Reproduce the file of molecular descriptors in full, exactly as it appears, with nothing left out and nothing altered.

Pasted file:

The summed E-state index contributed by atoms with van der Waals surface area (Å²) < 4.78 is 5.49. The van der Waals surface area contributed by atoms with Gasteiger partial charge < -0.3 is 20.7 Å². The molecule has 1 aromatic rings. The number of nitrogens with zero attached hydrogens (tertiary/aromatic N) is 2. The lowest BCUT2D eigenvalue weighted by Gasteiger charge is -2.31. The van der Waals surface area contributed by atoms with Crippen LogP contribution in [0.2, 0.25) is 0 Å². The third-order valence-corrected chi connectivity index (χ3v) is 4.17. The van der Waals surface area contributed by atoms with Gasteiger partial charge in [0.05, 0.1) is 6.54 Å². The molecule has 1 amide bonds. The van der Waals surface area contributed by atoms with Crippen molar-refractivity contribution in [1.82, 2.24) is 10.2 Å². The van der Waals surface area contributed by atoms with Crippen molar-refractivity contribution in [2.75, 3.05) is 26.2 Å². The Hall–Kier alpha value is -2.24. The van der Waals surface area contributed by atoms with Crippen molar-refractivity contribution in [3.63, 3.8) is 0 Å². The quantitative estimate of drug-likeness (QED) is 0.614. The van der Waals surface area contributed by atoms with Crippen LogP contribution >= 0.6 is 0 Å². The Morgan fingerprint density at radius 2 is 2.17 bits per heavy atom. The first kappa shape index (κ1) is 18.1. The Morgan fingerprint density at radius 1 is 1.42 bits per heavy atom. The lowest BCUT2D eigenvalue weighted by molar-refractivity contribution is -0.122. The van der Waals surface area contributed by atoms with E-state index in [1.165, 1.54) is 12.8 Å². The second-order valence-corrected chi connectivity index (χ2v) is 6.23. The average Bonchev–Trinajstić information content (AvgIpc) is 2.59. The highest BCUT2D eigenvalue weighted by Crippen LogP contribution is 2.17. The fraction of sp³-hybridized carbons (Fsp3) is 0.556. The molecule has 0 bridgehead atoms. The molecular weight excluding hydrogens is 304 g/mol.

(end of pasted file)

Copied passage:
The summed E-state index contributed by atoms with van der Waals surface area (Å²) < 4.78 is 5.49. The van der Waals surface area contributed by atoms with Gasteiger partial charge < -0.3 is 20.7 Å². The molecule has 1 aromatic rings. The number of nitrogens with zero attached hydrogens (tertiary/aromatic N) is 2. The lowest BCUT2D eigenvalue weighted by Gasteiger charge is -2.31. The van der Waals surface area contributed by atoms with Crippen LogP contribution in [0.2, 0.25) is 0 Å². The third-order valence-corrected chi connectivity index (χ3v) is 4.17. The van der Waals surface area contributed by atoms with Gasteiger partial charge in [0.05, 0.1) is 6.54 Å². The molecule has 1 amide bonds. The van der Waals surface area contributed by atoms with Crippen molar-refractivity contribution in [1.82, 2.24) is 10.2 Å². The van der Waals surface area contributed by atoms with Crippen molar-refractivity contribution in [2.75, 3.05) is 26.2 Å². The Hall–Kier alpha value is -2.24. The van der Waals surface area contributed by atoms with Crippen molar-refractivity contribution in [3.63, 3.8) is 0 Å². The quantitative estimate of drug-likeness (QED) is 0.614. The van der Waals surface area contributed by atoms with Crippen LogP contribution >= 0.6 is 0 Å². The Morgan fingerprint density at radius 2 is 2.17 bits per heavy atom. The first kappa shape index (κ1) is 18.1. The Morgan fingerprint density at radius 1 is 1.42 bits per heavy atom. The lowest BCUT2D eigenvalue weighted by molar-refractivity contribution is -0.122. The van der Waals surface area contributed by atoms with E-state index in [1.165, 1.54) is 12.8 Å². The second-order valence-corrected chi connectivity index (χ2v) is 6.23. The average Bonchev–Trinajstić information content (AvgIpc) is 2.59. The highest BCUT2D eigenvalue weighted by Crippen LogP contribution is 2.17. The fraction of sp³-hybridized carbons (Fsp3) is 0.556. The molecule has 0 bridgehead atoms. The molecular weight excluding hydrogens is 304 g/mol.